Highrise fire in Vancouver caused by magnifying effect: fire department
A fire on the roof of a Vancouver highrise under construction appears to have been caused by sunlight being magnified by a curved wall of windows.
That’s the determination reached by Vancouver Fire Rescue Services after last Tuesday’s fire on the eighth floor the building on Quebec Street and Fourth Avenue.
In a tweet, Trevor Connelly, VFRS assistant chief of operations, revealed the fire was caused by “magnification of sunlight by a concave shaped wall of windows,” attaching a photo showing charred roof insulation and several windows on the wall blown out.
In an email to CTV News, Connelly said “these types of incidents are rare, however, it does happen.”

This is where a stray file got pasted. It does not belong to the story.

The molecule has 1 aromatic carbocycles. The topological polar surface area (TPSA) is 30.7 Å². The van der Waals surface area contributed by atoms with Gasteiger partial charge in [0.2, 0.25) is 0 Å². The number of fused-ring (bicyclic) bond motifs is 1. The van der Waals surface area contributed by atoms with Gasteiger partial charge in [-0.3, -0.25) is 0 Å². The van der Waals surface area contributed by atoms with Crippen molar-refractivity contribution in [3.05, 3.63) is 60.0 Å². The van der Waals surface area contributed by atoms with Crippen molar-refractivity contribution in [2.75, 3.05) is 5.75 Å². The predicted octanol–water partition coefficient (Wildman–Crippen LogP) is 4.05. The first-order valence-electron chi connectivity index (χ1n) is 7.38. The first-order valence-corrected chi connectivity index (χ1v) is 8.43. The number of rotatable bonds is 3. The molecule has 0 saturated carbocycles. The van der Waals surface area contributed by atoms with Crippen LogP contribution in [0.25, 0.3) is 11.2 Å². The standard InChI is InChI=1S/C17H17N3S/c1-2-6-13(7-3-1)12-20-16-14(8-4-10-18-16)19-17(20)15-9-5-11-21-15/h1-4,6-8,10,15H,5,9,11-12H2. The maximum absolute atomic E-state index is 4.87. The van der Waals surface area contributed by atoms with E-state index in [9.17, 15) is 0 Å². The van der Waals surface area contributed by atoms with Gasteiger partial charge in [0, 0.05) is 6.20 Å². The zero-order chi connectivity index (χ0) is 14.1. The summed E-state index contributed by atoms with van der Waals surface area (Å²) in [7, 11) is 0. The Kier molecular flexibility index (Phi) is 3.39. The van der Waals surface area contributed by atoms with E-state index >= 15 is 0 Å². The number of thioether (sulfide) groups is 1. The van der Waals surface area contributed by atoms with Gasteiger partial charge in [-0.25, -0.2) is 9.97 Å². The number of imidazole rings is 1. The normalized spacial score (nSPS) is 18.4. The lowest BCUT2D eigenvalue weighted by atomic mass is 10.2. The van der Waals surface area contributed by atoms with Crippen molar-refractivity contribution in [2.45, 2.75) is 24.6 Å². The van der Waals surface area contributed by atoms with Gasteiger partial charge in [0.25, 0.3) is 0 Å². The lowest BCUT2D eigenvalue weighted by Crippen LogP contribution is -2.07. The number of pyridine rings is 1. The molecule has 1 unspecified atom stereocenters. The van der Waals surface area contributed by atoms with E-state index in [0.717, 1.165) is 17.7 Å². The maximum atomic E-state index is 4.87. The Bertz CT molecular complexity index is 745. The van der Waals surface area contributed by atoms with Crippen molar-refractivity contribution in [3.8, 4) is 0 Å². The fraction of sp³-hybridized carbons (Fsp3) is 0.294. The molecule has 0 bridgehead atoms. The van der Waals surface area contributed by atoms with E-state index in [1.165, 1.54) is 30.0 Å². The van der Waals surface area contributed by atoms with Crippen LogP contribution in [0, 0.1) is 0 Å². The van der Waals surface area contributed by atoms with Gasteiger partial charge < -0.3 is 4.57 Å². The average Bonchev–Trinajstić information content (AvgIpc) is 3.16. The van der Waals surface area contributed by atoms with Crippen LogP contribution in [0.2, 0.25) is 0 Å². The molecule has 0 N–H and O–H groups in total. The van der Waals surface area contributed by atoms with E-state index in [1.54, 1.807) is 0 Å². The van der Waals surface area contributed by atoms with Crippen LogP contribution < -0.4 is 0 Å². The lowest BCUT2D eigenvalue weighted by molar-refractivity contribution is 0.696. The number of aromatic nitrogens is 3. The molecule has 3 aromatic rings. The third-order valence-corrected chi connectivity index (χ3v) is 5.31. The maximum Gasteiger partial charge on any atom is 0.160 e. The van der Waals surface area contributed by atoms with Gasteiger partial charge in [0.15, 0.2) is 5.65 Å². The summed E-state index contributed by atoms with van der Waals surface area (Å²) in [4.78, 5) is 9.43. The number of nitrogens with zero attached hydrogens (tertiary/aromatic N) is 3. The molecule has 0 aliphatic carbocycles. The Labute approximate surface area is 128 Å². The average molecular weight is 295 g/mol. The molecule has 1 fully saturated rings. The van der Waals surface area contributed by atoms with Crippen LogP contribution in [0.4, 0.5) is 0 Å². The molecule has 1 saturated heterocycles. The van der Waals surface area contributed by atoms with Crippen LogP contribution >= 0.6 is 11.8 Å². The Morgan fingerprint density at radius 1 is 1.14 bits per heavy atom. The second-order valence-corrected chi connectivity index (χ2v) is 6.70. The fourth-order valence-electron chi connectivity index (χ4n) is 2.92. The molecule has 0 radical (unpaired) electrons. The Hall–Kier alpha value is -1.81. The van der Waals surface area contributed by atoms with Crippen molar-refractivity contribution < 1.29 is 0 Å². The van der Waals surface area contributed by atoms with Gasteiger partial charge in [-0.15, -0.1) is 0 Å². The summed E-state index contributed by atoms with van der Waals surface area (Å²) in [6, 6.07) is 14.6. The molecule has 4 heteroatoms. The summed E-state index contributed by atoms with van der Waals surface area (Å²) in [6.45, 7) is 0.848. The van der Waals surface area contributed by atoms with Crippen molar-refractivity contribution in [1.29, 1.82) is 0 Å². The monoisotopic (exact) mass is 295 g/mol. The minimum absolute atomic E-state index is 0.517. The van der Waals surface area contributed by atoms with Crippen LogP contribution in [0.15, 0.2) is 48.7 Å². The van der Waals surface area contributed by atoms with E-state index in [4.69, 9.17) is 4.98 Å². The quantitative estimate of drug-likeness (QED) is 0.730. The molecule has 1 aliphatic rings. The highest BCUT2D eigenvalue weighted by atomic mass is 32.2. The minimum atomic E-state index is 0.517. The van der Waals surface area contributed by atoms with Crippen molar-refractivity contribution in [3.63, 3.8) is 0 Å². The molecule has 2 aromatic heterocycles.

One example he pointed to, was the infamous case of the “Walkie-Talkie” tower in London, England.
The building has a curved shape, and had a glare so strong, it melted nearby cars and shops in September 2014. The solution to the solar glare problem was fixed by the erection of a permanent sunshade on the upper floors.
Last week VFRS responded to a 2nd alarm. Heavy black smoke/flames in foam insulation on the roof. Fire entered the building 8th floor. Hard work/quick action put the fire out quickly. Cause of the fire was magnification of sunlight by a concave shaped wall of windows. pic.twitter.com/SXJAwsm07V— Assistant Chief Operations Connelly - VFRS (@ACOpsConnelly) July 25, 2021
Connelly said he’s only seen such cases “roughly half a dozen times” in his career, including a vase in a sunny window that started a fire in a pillow, and one where a crystal or glass ball started two fires at the same time.
In this latest case on Quebec Street, the fire did extend from the roof into the interior of the building, but crews were able to extinguish it quickly before it spread too far. No one was hurt.